I'm new to Premiere Pro (have some basic experience with video editing, but not much and from a long time ago). I have been searching for an answer to this one without finding it. I have material where sometimes a few frames are damaged (this is digitised old analog material) producing a visible nasty effect. I'd like to remove such individual frames. Basically, I can split a clip on the frame and the next frame, effectively getting a clip that is one frame long, then ripple delete it. Using the mouse and such, this is really tedious. Are there ways to speed this up? Even, splitting the clip with a key-sequence would already be helpful. But best would be some sort of command to ripple delete the current frame in one go.
Is there a way to make this easy?
Have a look at Q and W shortcut. Ripple trim previous/next edit to playhead.
Q and W ripple delete form the previous edit, which in my case is a split I created with the razor earlier in the sequence, which means a lot is deleted and not a single frame.
Page up/down, arrow left/right, then Q/W.
The quickest way I can think of is:
Let us know if that makes sense.
HI, by pressing 'I' the playhead moves to the start of the sequence. I was clicking shift-i, so with 'i' and 'o' two markers are created. But when I then click alt-backspace (I'm on a Mac) the entire clip is removed from the last split I created.
This is what happens for me too. And no one addressed this.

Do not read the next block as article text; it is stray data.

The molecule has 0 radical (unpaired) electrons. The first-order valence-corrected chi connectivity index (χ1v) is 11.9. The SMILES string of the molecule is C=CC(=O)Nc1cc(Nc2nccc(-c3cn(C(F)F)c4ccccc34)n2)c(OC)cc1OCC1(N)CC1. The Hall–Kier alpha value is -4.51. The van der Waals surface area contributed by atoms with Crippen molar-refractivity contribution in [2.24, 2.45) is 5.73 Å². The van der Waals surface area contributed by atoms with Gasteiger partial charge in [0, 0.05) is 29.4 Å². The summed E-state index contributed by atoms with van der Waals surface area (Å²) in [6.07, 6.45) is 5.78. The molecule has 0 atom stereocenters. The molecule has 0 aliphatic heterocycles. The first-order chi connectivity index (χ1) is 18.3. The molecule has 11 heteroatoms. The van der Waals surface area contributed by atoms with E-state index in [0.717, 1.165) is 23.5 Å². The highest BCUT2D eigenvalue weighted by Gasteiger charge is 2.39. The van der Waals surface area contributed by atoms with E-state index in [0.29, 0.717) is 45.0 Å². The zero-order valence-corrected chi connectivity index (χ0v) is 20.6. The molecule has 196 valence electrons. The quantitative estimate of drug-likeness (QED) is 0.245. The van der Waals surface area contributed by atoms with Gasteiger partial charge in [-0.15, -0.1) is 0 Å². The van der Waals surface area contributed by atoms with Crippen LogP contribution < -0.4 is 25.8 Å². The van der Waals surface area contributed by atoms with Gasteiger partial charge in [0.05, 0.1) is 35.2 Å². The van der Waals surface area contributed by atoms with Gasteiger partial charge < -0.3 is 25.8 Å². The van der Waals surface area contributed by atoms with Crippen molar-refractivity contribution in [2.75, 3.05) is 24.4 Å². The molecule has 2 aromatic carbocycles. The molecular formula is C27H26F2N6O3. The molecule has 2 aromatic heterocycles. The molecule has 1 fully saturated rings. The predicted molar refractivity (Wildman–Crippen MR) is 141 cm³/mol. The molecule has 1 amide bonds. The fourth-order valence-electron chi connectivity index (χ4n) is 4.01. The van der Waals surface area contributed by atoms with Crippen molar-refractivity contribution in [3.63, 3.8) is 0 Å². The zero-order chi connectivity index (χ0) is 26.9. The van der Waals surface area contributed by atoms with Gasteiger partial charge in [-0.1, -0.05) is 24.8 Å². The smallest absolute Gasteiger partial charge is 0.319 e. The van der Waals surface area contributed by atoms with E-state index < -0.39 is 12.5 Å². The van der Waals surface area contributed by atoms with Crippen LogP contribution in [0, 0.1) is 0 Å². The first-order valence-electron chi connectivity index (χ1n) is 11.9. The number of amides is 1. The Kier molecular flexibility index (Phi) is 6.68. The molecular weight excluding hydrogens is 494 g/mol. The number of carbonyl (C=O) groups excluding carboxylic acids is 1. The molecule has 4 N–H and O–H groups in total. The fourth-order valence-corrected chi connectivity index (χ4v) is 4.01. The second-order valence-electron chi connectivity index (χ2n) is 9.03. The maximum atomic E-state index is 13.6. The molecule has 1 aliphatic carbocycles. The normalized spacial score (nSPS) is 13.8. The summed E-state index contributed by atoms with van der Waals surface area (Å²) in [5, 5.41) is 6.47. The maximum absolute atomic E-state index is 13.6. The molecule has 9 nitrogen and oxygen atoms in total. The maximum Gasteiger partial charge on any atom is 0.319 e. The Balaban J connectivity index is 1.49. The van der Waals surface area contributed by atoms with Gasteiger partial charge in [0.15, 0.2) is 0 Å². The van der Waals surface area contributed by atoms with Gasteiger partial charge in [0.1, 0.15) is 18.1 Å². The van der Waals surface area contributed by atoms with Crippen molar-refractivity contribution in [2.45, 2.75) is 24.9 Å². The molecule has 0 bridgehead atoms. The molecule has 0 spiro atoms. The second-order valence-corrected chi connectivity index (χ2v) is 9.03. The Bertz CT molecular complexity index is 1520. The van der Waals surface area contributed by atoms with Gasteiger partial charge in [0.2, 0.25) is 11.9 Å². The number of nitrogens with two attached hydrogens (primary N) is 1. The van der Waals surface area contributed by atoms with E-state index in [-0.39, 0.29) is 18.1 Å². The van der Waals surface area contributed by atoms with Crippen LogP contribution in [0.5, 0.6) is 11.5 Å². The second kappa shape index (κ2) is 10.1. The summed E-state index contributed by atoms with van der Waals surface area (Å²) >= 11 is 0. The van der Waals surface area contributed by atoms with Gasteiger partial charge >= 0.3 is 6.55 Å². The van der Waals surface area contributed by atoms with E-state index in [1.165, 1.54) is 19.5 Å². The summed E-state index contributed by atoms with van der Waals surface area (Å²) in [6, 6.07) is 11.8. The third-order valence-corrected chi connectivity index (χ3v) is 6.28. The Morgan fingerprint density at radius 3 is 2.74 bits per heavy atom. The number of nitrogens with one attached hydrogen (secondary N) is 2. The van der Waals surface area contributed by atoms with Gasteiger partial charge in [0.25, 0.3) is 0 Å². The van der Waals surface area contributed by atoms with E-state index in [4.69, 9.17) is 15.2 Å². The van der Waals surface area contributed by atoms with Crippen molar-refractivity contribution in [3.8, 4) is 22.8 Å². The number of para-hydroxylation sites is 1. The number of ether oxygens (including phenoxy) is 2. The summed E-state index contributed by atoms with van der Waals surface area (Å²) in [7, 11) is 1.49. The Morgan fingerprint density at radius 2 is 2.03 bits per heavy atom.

When I hit "i" (without shift) to mark the in point, it jumps to the start of the sequence.
Mark In (I)
Move play head to out position...
Mark Out (O)
Extract acts as a Ripple Delete, affecting everything in the marked In-Out range. There are of course icons beneath the Program window to do the In, Out, Extract - or use keyboard shortcuts.
I should note that if you completely extract that frame including audio, you may hear a glitch or pop in the audio playback. What I will often do for a bad video frame is cut out just that bad video frame, leaving the underlying audio intact. Then copy the previous good video frame into that empty spot. So the one frame just plays twice, without interrupting the audio. This can be less jarring to the viewer and will likely go unnoticed.
Safe Harbor Computers
EDIT: I actually wrote this post before there was ANY replies, but got a call and never hit SEND!
The full sequence:
1. Move play head to the (first) frame that needs to be deleted
2. Hit I key (without shift, this was my silliness, I took (I) as capital I because I was told to hit I (upper case) and o (lower case))
3. Hit arrow-right for as many frames as need to be deleted
4. Hit O key (without shift)
5. Hit ' key
@SAFEHARBOR11 (thanks!) warns about the audio (quite right) but in my case this is silent material.